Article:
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Intensive remission induction chemotherapy prior to allogeneic haematopoietic cell transplantation does not confer survival advantage in R/R AML

The phase III ASAP trial is the first randomised controlled trial which questioned the benefit of intensive remission induction chemotherapy prior to allogeneic haematopoietic cell transplantation (alloHCT) for patients with relapsed or refractory acute myeloid leukaemia. Chemotherapy with high-dose cytarabine and mitoxantrone before alloHCT did not result in a higher overall success rate and did not confer a survival advantage. Watchful waiting followed by sequential conditioning and alloHCT resulted in comparable overall complete response rates and survival.

Current intensive salvage chemotherapy regimens lead to complete remission (CR) rates of 35-50% in high/intermediate risk acute myeloid leukaemia (AML). However, whether patients with relapsed or refractory (R/R) AML benefit from an attempt to induce CR with intensive chemotherapy prior to allogeneic haematopoietic cell transplantation (alloHCT) is unknown. Sequential conditioning within 12 days prior to alloHCT with high-dose cytarabine or melphalan followed by reduced intensity conditioning leads to good results as well. Therefore, researchers asked whether intensive remission induction chemotherapy prior to alloHCT really improves outcome compared to immediate alloHCT after sequential conditioning without attempt to induce a CR before transplantation.

Study design

Adult patients with poor responsive non-favourable AML after first induction therapy or AML relapse, eligible for intensive chemotherapy and alloHCT, with either a matched sibling donor, an HLA-compatible (≥9/10) unrelated donor (UD) or ongoing donor search with two potential UD with ≥90% HLA-matching probability were enrolled. Patients were randomised 1:1 to a remission induction strategy (RIST-arm) with 3 g/m2 cytarabine (1 g/m2 for patients >60 years) twice daily on days 1-3 plus 10 mg/m2 mitoxantrone on days 3-5 and subsequent alloHCT (remission induction strategy, RIST-arm) or to disease control (DISC-arm) prior to sequential conditioning and alloHCT. In the DISC-arm watchful waiting was recommended, but low-dose cytarabine (LDAC) and single doses of mitoxantrone were permitted for disease-control. The primary endpoint was treatment success, defined as complete remission at day 56 after alloHCT. Statistically, the goal was to show non-inferiority for the DISC-arm with a non-inferiority margin of 5% and a one-sided alpha of 2.5%. Major secondary endpoints were overall survival from randomisation and leukaemia-free survival from CR at day 56.


In total, 276 patients were enrolled in the ITT population (N= 139 in the DISC-arm and N= 137 in the RIST-arm). Baseline patient characteristics were well balanced between the two study arms.  Patients had a median age of 61 years (range 18-75). The bone marrow blasts at study inclusion was 30% in both arms, two thirds of patients entered the trial with poor induction response and one third had relapsed AML.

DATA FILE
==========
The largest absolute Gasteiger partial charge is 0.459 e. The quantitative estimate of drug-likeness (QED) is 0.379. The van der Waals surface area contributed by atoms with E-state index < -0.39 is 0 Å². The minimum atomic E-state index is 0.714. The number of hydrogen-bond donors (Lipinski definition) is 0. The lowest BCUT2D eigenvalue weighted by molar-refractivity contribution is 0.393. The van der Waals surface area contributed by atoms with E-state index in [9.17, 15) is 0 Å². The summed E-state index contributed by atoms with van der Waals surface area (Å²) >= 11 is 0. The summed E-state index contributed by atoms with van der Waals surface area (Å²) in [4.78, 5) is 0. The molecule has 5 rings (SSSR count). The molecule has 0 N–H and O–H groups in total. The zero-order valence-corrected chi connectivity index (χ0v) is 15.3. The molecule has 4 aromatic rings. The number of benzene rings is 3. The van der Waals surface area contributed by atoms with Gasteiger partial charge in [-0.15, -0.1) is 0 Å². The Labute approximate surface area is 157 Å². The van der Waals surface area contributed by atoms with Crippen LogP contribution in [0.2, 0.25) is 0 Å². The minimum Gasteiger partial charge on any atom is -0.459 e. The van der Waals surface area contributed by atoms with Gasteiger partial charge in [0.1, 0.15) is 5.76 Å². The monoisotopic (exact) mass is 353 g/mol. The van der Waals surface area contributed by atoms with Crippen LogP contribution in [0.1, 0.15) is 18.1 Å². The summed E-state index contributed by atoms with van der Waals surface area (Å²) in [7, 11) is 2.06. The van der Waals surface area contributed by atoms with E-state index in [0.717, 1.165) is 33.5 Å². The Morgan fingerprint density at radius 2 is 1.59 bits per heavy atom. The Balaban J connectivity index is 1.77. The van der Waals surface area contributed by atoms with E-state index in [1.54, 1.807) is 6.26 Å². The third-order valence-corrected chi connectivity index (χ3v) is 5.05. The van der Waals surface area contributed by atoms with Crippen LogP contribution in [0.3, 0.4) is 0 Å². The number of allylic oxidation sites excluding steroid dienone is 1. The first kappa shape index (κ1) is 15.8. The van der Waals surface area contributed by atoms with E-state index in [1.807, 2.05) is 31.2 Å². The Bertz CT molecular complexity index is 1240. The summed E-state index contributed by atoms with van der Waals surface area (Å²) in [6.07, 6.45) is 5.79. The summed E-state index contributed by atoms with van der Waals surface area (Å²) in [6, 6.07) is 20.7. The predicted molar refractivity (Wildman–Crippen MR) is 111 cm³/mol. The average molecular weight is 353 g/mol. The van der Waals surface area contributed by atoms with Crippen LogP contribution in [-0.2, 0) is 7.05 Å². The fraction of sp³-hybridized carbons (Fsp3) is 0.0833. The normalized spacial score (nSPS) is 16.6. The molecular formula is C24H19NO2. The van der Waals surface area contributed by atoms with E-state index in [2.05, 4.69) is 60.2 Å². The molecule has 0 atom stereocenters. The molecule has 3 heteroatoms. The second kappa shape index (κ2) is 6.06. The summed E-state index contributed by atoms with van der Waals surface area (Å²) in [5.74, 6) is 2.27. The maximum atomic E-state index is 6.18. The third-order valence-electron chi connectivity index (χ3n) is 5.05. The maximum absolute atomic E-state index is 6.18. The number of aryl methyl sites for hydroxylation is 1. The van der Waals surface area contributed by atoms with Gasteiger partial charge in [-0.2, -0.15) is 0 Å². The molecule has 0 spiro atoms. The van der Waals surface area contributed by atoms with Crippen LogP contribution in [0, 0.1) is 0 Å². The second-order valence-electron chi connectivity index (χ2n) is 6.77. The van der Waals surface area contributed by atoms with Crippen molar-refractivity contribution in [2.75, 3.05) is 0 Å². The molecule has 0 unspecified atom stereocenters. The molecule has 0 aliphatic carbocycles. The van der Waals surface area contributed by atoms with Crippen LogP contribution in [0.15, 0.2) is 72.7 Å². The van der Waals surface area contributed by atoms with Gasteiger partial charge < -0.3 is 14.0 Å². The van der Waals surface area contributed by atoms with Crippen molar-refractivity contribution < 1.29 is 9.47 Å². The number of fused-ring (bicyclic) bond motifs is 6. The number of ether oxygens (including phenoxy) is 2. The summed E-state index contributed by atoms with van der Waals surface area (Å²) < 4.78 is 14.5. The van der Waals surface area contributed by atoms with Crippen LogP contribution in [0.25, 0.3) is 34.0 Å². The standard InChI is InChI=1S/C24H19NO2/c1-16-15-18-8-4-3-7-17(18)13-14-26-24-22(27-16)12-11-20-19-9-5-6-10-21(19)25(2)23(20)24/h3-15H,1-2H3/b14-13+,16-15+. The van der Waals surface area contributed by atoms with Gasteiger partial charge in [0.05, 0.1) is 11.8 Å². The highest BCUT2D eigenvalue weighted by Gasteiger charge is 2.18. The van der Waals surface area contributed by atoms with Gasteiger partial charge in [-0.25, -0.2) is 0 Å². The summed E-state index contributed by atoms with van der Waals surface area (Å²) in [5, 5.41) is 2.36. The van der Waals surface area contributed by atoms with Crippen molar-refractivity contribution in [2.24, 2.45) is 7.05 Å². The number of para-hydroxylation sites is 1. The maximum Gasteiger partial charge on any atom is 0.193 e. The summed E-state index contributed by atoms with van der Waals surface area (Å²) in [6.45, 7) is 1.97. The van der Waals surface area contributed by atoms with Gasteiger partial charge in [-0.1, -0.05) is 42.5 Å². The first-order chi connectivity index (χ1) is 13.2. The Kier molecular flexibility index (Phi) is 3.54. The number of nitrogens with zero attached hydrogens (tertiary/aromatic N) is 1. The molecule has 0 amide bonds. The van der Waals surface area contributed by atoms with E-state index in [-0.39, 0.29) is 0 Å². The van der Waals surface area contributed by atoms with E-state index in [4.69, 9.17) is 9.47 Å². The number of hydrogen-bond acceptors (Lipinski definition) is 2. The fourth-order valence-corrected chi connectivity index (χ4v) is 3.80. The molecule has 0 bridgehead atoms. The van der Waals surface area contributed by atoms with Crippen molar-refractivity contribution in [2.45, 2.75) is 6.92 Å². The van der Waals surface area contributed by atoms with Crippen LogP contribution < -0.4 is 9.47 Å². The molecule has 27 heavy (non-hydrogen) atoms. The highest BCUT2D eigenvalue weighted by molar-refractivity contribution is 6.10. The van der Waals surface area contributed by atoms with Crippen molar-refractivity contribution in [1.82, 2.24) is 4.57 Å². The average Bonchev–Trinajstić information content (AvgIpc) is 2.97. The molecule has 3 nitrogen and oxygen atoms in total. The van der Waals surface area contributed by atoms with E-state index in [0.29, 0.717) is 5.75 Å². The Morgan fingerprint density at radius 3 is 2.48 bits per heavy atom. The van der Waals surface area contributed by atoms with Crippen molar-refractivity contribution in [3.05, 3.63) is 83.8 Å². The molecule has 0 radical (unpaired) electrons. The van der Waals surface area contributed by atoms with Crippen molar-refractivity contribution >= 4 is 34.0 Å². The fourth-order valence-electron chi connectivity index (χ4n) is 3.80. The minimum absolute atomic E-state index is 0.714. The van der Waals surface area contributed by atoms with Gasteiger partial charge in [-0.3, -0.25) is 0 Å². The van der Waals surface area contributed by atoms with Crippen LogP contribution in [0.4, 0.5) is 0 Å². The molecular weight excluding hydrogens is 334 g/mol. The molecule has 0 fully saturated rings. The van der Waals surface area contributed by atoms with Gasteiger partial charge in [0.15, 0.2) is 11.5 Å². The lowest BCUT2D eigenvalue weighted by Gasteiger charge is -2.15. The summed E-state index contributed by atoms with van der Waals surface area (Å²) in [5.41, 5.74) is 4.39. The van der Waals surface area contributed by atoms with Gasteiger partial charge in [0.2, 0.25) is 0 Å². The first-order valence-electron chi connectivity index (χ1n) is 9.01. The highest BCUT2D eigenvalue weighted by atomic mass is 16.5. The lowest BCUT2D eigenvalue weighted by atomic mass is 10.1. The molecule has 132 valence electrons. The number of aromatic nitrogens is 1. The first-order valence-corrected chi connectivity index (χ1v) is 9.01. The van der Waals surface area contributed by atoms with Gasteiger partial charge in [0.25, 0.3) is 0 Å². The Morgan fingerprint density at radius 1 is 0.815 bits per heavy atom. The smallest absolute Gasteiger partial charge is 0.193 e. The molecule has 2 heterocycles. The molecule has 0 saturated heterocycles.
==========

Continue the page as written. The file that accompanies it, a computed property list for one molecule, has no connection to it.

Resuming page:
In the DISC-arm, the median time to transplantation was 4 weeks. Notably, 76% of patients were bridged by watchful waiting during this period. At 16 weeks, 97% of the intention-to-treat population were transplanted and the majority achieved a CR after transplantation.  In the RIST-arm, median time to HCT was 8 weeks and every second patient achieved CR after salvage chemotherapy. However, most patients who had not achieved a CR still proceeded to transplantation. At 16 weeks, 93% had been transplanted. The primary endpoint of CR at day 56 after alloHCT was reached by 84.1% of patients in the DISC-arm and 81.3% of patients in the RIST-arm (test for non-inferiority, p= 0.047). Furthermore, leukaemia-free survival of patients who met the primary endpoint was not different for patients treated in the DISC- or RIST-arm (p= 0.61) and overall survival from randomisation in the ITT population was not different between arms (p= 0.47). AML biology is a strong risk factor for DFS at day 56 and overall survival. Finally, treatment effect was consistent across subgroups. However, patients below 60 years old seemed to benefit more from a disease control strategy prior to scheduled transplantation. The number of patients with adverse events (AEs) of grade ≥3 was significantly lower in the DISC-arm than in the RIST-arm (23% vs. 64%, p< 0.001). Most notably, before transplantation patients spent on average 23 days less in hospital in the DISC-arm (19 vs. 42 days, p< 0.001). Yet, time to discharge and in-hospital mortality after transplantation did not differ.


Patients with poor response after first induction therapy or relapsed AML do not benefit from salvage chemotherapy with high-dose cytarabine plus anthracycline administered for CR induction prior to alloHCT. Watchful waiting and sequential conditioning prior to alloHCT results in comparable CR rates and overall survival and may be the preferred option whenever a stem cell donor is readily available. Patients spent less time in hospital with disease control compared to remission induction and experienced fewer adverse events of grade ≥3.


Stelljes M, et al. In Patients with Relapsed/Refractory AML Sequential Conditioning and Immediate Allogeneic Stem Cell Transplantation (allo-HCT) Results in Similar Overall and Leukemia-Free Survival Compared to Intensive Remission Induction Chemotherapy Followed By Allo-HCT: Results from the Randomized Phase III ASAP Trial. Presented at ASH 2022; Abstract 4.

Speaker Johannes Schetelig

Johannes Schetelig

Johannes Schetelig, MD, MSc, University Hospital TU Dresden, Dresden, Germany


See: Keyslides


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